The last two times travelling to the Peak District to photograph some landscapes, I’ve not exactly come back with what I hoped to capture. Upon reflection, were these two shoots a failure? In essence, it really depends on your perspective when it comes to a landscape photo trip, I suppose.

A day out shooting Kinder Scout

Back in August, I headed out to Edale to photograph the sunset from Kinder Scout. Kinder Scout, in short, is the highest of the mountains in the Peak District. The plan was then to meet with some fellow photographers in Edale village. Shoot the lovely little church bathed in late afternoon sun then hike up to the peak of Kinder and wait.

After driving from Hayfield toward Castleton, the road bathed in sunlight, I was optimistic, to say the least. After turning left to go over the great ridge I descended down into the Edale valley and a somewhat overcast sky… ok I thought, nevermind, weather changes quickly here, so I parked up, met up with Mat Robinson and Michael Cummins (two excellent and respected Peak District togs) and we headed out.

As we ascended the hills, the weather drew in. The clouds surrounded us, the wind picked up and it started to rain. And for the record, I have never been that wet (just watch the video captured by Mat below). After walking around for an hour or two we settled near the peak. Cameras were then whipped out when the rain eased off slightly. Accordingly, we began to shoot in the hope we would get some light or a break in the horrendous conditions.

In these circumstances, it’s very hard to keep your lens dry, or your camera still. That’s because the tripod faces buffeting by gale-force winds, making it harder to capture anything close to the correct exposure. But I persevered, took around 20 shots and as the light drew in (by this point it was evident the sun was not going to make an appearance) descended back down to Edale and the pub to dry off.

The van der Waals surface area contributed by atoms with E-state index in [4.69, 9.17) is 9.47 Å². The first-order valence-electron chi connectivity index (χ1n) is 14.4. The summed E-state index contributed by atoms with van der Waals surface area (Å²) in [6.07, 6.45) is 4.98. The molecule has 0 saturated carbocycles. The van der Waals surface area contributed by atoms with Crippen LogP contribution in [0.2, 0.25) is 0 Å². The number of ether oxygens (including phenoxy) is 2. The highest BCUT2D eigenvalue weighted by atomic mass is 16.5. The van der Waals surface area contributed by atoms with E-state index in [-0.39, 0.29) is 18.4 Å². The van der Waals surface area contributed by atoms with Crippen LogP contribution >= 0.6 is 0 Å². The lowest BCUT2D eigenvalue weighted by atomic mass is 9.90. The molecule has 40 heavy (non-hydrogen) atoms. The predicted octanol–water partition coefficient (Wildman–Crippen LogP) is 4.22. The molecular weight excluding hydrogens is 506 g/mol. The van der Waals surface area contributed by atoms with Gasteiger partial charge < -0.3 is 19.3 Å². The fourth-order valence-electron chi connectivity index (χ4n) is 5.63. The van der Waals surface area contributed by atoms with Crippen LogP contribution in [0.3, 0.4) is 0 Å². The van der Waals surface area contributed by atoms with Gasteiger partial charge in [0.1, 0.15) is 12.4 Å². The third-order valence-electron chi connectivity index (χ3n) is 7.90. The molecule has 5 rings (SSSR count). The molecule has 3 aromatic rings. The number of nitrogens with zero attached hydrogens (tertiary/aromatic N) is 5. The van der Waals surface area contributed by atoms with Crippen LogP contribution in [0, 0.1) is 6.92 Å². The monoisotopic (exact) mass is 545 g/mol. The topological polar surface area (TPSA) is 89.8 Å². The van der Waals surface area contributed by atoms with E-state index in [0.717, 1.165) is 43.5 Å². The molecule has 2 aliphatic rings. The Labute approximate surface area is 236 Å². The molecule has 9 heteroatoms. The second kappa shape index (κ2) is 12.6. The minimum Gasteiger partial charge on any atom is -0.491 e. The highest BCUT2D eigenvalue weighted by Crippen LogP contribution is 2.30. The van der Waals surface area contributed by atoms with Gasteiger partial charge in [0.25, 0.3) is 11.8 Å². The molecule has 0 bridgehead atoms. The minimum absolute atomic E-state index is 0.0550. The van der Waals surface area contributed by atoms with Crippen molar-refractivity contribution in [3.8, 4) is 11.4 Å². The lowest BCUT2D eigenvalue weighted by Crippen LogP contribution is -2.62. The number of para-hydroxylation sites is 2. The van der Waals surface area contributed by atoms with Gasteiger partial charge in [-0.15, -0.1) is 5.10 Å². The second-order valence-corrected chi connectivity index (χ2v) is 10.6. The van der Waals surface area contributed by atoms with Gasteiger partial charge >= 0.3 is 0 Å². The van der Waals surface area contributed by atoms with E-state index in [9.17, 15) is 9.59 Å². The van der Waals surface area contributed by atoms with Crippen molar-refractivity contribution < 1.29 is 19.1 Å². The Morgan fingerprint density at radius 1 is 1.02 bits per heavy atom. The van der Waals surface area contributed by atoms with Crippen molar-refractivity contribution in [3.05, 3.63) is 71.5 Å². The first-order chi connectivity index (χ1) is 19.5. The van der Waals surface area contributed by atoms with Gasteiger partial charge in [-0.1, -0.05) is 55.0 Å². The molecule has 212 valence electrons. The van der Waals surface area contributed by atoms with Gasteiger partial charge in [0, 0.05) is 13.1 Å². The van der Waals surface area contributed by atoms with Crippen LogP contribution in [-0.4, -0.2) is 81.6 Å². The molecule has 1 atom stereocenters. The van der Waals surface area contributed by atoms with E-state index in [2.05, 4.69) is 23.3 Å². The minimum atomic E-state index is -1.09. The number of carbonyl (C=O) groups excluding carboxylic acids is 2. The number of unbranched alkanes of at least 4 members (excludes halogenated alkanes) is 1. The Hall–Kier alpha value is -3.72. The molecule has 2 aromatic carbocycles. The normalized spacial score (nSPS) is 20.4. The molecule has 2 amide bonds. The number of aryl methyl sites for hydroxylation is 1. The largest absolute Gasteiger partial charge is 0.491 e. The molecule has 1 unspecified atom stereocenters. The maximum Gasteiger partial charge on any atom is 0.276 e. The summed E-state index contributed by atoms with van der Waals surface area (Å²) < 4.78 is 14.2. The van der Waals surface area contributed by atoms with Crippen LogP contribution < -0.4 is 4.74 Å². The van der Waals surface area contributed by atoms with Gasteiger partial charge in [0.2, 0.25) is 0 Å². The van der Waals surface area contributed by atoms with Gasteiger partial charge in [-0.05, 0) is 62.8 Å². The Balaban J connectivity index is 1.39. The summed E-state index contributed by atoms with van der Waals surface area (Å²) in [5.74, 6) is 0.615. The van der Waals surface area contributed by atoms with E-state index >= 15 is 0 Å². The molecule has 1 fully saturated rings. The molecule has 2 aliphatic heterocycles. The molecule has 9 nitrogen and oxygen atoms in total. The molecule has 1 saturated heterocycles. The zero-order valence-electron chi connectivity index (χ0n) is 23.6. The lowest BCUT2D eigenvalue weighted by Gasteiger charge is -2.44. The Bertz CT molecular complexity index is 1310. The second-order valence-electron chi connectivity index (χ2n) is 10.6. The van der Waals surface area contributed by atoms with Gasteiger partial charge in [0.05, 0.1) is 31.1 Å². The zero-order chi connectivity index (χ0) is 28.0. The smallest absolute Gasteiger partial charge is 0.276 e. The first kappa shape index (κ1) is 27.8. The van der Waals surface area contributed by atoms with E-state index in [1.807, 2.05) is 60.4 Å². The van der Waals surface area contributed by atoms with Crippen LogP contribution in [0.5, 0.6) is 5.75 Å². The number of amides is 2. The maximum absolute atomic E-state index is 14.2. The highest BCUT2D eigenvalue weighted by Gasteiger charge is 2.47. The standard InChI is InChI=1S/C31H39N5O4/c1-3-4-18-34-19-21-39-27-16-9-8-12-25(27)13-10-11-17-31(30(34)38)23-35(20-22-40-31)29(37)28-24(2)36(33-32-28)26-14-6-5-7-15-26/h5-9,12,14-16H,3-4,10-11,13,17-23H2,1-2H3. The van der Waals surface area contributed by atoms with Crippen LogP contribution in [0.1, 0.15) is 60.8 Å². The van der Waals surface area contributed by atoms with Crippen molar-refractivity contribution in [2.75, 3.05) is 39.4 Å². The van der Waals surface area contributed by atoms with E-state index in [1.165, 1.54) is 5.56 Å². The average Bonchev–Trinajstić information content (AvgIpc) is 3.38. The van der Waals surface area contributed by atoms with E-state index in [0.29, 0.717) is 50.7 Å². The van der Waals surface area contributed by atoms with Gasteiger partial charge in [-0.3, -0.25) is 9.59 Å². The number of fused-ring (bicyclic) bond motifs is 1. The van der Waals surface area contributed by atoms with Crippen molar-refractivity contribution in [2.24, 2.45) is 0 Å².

Scouting some other shots on this landscape photo trip

Once home and once I’d dried my Canon 5Dmk2 out, I went through the images of my landscape photo trip. Ok, not bad I thought. Moody rather than spectacular sunset, but ok, let’s take a look.

The first location we stopped at saw us surrounded by clouds. The brighter conditions meant I was able to take my camera out, but you can see by all the rain spots on my lens it wasn’t going to work. Shame though, it would have made a nice location for sunset too.

The second attempt saw nil visibility looking toward Edale in the Peak District

Finally the weather eased a little giving better conditions (marginally). So I was able to start shooting down towards the Edale valley with the rocks in the foreground. It’s amazing how much difference a slight change in light can have to the colours.

The constantly changing light meant I had to take a number of differently exposed photographs. I stitched a couple of images together for this final effort, desaturating it a little to increase the moodiness of the shot. I suppose this reflects the evening and how I was feeling at the time!

After the August bank holiday weekend trip up Kinder, it was over to Greenfield and Yeoman Reservoir towards the end of September. In short, I sought to capture the sunset from the Trinnacle, one of the many famous rock formations within the Peak District. Great weather conditions but it soon transpired that it was going to be a race to get to it before the sun dipped below the hills opposite. Sunset times and guides are great but I think this is a summer shoot rather than Autumn. So rather than waste the opportunity I looked around at some of the potential landscapes I’d seen on the walk up from Dovestones car park and headed back down.

Greenfield Brook

The first was the Greenfield Brook which is a gorgeous little waterfall near the Trinnacle but is often dry in summer. Following this back down along the path as darkness drew in the sky went bright red. Camera was out and on the tripod super quick before the light passed.

You can just make out the Trinnacle in the top right hand corner of the frame. Around 20-25 minutes further up would have meant losing all the light.

Greenfield Brook in The Peak District

There was still some nice light to capture though.

I chose to convert this one to black and white to make the most of the moody landscape.


Even though the sun had long gone behind the hills on the right of the shot, the photography gods smiled upon me and blessed me with some amazing light.

When I first took up landscape photography again (after a rather large gap) my good friend Dorcas of Fotodayz said to me on a refresher course in Malham – “come prepared for the Great British weather and even if it’s raining we will still get some shots.”

I’ve always remembered that and to date, have always succeeded in getting a photograph I was happy with.

So despite the lack of sunsets on both shoots, I still managed to get some nice photographs, one of which was bought by a customer in Australia!